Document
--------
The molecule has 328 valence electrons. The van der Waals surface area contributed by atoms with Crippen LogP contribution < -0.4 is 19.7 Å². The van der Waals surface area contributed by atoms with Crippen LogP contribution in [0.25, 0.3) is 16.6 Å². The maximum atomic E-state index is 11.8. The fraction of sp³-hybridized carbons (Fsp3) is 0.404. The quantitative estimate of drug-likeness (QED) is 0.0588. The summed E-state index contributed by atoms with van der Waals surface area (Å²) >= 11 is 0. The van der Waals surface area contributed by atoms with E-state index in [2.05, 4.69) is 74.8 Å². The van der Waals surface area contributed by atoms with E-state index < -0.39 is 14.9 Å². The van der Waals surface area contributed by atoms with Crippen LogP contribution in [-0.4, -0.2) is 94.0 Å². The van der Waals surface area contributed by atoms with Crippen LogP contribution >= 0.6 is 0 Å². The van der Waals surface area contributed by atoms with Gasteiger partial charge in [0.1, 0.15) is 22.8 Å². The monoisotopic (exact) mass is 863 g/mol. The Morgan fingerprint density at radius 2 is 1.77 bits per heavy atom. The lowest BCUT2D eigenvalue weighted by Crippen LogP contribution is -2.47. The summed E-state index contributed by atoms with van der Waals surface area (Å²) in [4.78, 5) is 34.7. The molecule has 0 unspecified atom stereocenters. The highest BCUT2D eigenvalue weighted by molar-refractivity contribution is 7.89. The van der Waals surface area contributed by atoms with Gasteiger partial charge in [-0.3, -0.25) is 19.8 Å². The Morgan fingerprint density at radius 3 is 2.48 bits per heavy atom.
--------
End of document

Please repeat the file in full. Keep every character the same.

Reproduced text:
The molecule has 328 valence electrons. The van der Waals surface area contributed by atoms with Crippen LogP contribution < -0.4 is 19.7 Å². The van der Waals surface area contributed by atoms with Crippen LogP contribution in [0.25, 0.3) is 16.6 Å². The maximum atomic E-state index is 11.8. The fraction of sp³-hybridized carbons (Fsp3) is 0.404. The quantitative estimate of drug-likeness (QED) is 0.0588. The summed E-state index contributed by atoms with van der Waals surface area (Å²) >= 11 is 0. The van der Waals surface area contributed by atoms with E-state index in [2.05, 4.69) is 74.8 Å². The van der Waals surface area contributed by atoms with E-state index < -0.39 is 14.9 Å². The van der Waals surface area contributed by atoms with Crippen LogP contribution in [-0.4, -0.2) is 94.0 Å². The van der Waals surface area contributed by atoms with Crippen LogP contribution >= 0.6 is 0 Å². The van der Waals surface area contributed by atoms with Gasteiger partial charge in [0.1, 0.15) is 22.8 Å². The monoisotopic (exact) mass is 863 g/mol. The Morgan fingerprint density at radius 2 is 1.77 bits per heavy atom. The lowest BCUT2D eigenvalue weighted by Crippen LogP contribution is -2.47. The summed E-state index contributed by atoms with van der Waals surface area (Å²) in [4.78, 5) is 34.7. The molecule has 0 unspecified atom stereocenters. The highest BCUT2D eigenvalue weighted by molar-refractivity contribution is 7.89. The van der Waals surface area contributed by atoms with Gasteiger partial charge in [-0.3, -0.25) is 19.8 Å². The Morgan fingerprint density at radius 3 is 2.48 bits per heavy atom.